Storfer, A and Hohenlohe, PA and Margres, MJ and Patton, A and Fraik, AK and Lawrance, M and Ricci, LE and Stahlke, AR and McCallum, HI and Jones, ME, The devil is in the details: Genomics of transmissible cancers in Tasmanian devils, PLoS Pathogens, 14, (8) Article e1007098. ISSN 1553-7366 (2018) [Refereed Article]
Cancer poses one of the greatest human health threats of our time. Fortunately, aside from a few rare cases of cancer transmission in immune-suppressed organ transplant recipients or a small number of transmission events from mother to fetus, cancers are not spread from human to human. However, transmissible cancers have been detected in vertebrate and invertebrate animals, sometimes with devastating effects. Four examples of transmissible cancers are now known: 1) canine transmissible venereal tumor (CTVT) in dogs, 2) a tumor in a laboratory population of Syrian hamsters that is no longer cultured, 3) infectious neoplasias in at least four species of bivalve mollusks, and 4) two independently derived transmissible cancers (devil facial tumor disease [DFTD]) in Tasmanian devils (Fig 1A and 1B). The etiologic agents of CTVT, the bivalve cancers, and DFTDare the transplants (allografts) of the neoplastic cells themselves, but the etiologic agent is unknown for the hamster tumor.
The effects of these transmissible cancers on their respective host populations vary. CTVT is spread in dogs through sexual contact and is at least 11,000 years old, placing the timing of its origin close to that of the domestication of dogs. Although genomic analyses of the tumor suggest evasion of multiple components of the dog immune system, dogs most commonly survive and often show evidence of spontaneous tumor regression within a year of initial diagnosis. For the infectious bivalve neoplasias, which have existed for at least 40 years, population effects vary from enzootic infections with no noticeable effects on population sizes to evidence of a catastrophic population decline. In Tasmanian devils (Fig 1A), the first infectious tumor discovered (DFT1; Fig 1B) has spread across approximately 95% of the geographic range of Tasmanian devils since 1996 (Fig 1C). DFTD is almost always fatal (Fig 1B), with >90% declines in infected localities and an overall species-wide decline exceeding 80%. Transmission dynamics appear consistent with frequency dependence, with DFTD spread by biting during social interactions, resulting in predictions of extinction from standard epidemiological models. Despite these predictions, long-infected devil populations persist at reduced densities, suggesting that individual-level variability in fecundity and tumor growth rate in infected individuals are key for understanding epidemiological dynamics. Additionally, the origin of the second, independent lineage of DFTD (i.e., DFT2) within 20 years of the discovery of DFT1 suggests that transmissible cancers may be a recurring part of the Tasmanian devils' evolutionary history, without causing extinction.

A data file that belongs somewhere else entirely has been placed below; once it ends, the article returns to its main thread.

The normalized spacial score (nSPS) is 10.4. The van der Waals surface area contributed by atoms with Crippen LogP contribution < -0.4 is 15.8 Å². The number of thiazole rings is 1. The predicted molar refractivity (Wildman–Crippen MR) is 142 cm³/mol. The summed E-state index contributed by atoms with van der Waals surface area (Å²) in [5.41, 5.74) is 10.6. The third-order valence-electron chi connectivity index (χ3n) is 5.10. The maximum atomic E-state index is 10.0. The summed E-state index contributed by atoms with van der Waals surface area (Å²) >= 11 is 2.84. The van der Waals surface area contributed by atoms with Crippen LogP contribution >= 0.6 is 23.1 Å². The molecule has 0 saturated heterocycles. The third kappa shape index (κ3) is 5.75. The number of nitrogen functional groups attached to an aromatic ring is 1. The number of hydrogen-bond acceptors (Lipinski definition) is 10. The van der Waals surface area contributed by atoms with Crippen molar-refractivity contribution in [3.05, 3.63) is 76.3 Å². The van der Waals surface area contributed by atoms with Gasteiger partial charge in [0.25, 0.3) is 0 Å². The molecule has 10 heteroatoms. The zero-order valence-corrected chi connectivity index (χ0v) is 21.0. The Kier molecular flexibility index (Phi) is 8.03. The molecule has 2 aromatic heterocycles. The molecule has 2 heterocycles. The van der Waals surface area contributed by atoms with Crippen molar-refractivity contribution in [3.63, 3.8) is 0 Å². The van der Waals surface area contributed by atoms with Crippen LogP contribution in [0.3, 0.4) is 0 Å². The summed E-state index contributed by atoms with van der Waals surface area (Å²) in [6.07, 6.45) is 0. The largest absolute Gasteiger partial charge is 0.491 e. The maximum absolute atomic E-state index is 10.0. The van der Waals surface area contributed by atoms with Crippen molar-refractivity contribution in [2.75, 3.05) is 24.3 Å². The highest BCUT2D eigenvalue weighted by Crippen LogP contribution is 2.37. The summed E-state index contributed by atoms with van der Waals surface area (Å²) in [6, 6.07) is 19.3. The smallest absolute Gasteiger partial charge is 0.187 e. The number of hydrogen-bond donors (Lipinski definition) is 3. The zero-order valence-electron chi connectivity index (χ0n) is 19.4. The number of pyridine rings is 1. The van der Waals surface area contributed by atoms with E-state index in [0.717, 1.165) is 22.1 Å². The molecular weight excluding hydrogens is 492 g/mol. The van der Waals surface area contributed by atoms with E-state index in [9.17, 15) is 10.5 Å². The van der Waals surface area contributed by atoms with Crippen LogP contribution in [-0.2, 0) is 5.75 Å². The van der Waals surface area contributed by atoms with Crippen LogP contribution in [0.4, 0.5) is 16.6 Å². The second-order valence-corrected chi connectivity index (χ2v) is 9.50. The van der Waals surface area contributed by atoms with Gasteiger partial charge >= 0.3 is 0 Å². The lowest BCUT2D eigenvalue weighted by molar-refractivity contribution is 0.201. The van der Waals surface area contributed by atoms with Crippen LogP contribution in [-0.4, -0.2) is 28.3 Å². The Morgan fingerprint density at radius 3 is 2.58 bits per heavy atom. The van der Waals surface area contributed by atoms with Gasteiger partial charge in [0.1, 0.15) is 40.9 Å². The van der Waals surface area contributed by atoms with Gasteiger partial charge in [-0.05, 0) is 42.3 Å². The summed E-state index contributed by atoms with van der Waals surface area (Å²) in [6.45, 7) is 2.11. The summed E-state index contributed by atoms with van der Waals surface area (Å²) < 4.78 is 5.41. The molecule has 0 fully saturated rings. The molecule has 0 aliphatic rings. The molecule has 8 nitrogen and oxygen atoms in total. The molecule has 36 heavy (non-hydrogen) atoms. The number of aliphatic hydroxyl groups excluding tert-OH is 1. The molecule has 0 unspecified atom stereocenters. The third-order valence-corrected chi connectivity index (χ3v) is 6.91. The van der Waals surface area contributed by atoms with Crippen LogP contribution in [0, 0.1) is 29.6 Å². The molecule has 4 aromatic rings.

|Item Type:||Refereed Article|
|Keywords:||Tasmanian devil, devil facial tumour disease, wildlife disease|
|Research Division:||Biological Sciences|
|Objective Group:||Control of Pests, Diseases and Exotic Species|
|Objective Field:||Control of Pests, Diseases and Exotic Species at Regional or Larger Scales|
|UTAS Author:||Jones, ME (Associate Professor Menna Jones)|
|Web of Science® Times Cited:||1|
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